I was wandering the internet the other day, no doubt seeking some universal truth or maybe just some freshly-unearthed cat memes. A run down my Twitter timeline led me to this link, a collection of Carpenters songs stripped down to just Karen's vocal tracks and maybe a bass line.
I was transfixed for a while, both tumbling back in time to when I was sporting some very Carpenter-esque bell-bottoms and other 70s embellishment, and absolutely frozen into place by Karen Carpenter's angelic, transcendent vocals. Go, listen, and then come back and read the rest of this. Go.
I sat there on my sofa, eyes closed, earbuds effectively acting as a time machine and a temporal barrier to anything 2012. Later, reading the comments on the post, I saw that others had done the same, immediately plopped in the middle of a restless Saturday spent housecleaning with parents, hearing the now nearly lost sound of the needle dropping onto vinyl and wandering for a precious millisecond until it found the first groove on the LP and tracked its way through to the end. I remembered those little spaces between songs on an album, the breathing room between songs, when you could see one tiny etched line that guided the tonearm to the next song, and the next. Album sides were an unbroken inward spiral, and if you were lucky your favorite artist would put a pre-Easter egg Easter egg on the album, sticking some little final song at the end for you that would go undiscovered until one day you forgot to get up and pick up the needle, and it would start, and you'd marvel at the intersection of whimsy and technology.
I listened to her voice, there on the couch, and thought about what it would be like to be an aspiring singer hearing something this perfect for the first time. Would you give up? Would you listen to her command of dynamics, her perfect pitch, the liquid clarity of her voice and just go do something else, never to pick up a microphone again? Would you feel so under-equipped, so unarmed, that your dream would die?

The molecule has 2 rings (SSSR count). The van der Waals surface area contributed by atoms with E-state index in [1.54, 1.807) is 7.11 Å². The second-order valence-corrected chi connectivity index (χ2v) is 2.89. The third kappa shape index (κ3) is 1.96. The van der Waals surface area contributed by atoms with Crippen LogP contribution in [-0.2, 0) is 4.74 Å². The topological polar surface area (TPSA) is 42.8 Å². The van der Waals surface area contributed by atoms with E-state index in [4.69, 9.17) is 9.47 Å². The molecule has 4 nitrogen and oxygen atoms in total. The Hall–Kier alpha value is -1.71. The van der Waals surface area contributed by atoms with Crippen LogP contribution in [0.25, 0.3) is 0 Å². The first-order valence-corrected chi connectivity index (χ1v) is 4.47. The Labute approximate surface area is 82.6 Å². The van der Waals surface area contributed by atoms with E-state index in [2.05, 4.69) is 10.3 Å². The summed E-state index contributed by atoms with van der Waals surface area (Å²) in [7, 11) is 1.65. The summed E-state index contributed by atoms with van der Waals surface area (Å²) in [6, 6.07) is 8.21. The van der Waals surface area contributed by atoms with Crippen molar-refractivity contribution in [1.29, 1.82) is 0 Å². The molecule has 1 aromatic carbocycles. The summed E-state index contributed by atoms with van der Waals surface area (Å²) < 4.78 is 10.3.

You've been there, haven't you? You design a few houses and then spend a day at Falling Water, you pick up a guitar and strum a few chords and then someone plays some Richard Thompson. You play a few open mics and then you listen to Karen Carpenter, all artifice stripped away, all cheesy double-tracked 70s doo-wahs pulled out without mercy to leave you staring at the reality that you will never get there, ever, and why even try?
You write some things, and you read a William Styron paragraph and you wonder about maybe just chucking your keyboard over a bridge somewhere, maybe giving it a temporary life as a bird, a more lofty life bestowed than your clumsy fingers will ever give.
Or maybe you find a flicker of inspiration. Maybe rather than compare, you exult in the ability of the human mind and your intricate corporeal machine to muster such beauty. Maybe, just maybe, that Styron paragraph and that Thompson chord and that Carpenter vocal are allowed to just saturate your soul and remind you that there is always room for more art, more beauty, more inspired passion in the world.
Maybe no one is under-equipped. Maybe some are just under-inspired, and overly scared, and maybe all it takes is just to try.
Maybe the beauty is truly in the work.